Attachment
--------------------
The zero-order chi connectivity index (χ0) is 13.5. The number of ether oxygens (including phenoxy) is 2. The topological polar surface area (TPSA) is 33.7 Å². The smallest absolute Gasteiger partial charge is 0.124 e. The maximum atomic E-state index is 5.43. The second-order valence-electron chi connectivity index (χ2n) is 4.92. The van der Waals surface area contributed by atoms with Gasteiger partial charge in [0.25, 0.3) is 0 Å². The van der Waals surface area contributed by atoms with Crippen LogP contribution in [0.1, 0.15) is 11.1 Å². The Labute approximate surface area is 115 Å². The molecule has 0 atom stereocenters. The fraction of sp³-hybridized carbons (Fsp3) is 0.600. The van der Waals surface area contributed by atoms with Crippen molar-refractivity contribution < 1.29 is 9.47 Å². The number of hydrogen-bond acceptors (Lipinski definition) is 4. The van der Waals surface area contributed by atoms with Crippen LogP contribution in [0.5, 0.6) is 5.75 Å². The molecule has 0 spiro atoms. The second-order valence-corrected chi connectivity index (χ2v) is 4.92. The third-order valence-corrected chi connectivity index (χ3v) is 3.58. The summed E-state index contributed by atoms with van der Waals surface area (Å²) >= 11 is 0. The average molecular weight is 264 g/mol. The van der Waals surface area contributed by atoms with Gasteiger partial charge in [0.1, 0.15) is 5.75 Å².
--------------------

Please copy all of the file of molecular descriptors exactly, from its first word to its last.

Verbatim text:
The zero-order chi connectivity index (χ0) is 13.5. The number of ether oxygens (including phenoxy) is 2. The topological polar surface area (TPSA) is 33.7 Å². The smallest absolute Gasteiger partial charge is 0.124 e. The maximum atomic E-state index is 5.43. The second-order valence-electron chi connectivity index (χ2n) is 4.92. The van der Waals surface area contributed by atoms with Gasteiger partial charge in [0.25, 0.3) is 0 Å². The van der Waals surface area contributed by atoms with Crippen LogP contribution in [0.1, 0.15) is 11.1 Å². The Labute approximate surface area is 115 Å². The molecule has 0 atom stereocenters. The fraction of sp³-hybridized carbons (Fsp3) is 0.600. The van der Waals surface area contributed by atoms with Crippen molar-refractivity contribution < 1.29 is 9.47 Å². The number of hydrogen-bond acceptors (Lipinski definition) is 4. The van der Waals surface area contributed by atoms with Crippen LogP contribution in [0.5, 0.6) is 5.75 Å². The molecule has 0 spiro atoms. The second-order valence-corrected chi connectivity index (χ2v) is 4.92. The third-order valence-corrected chi connectivity index (χ3v) is 3.58. The summed E-state index contributed by atoms with van der Waals surface area (Å²) >= 11 is 0. The average molecular weight is 264 g/mol. The van der Waals surface area contributed by atoms with Gasteiger partial charge in [0.1, 0.15) is 5.75 Å².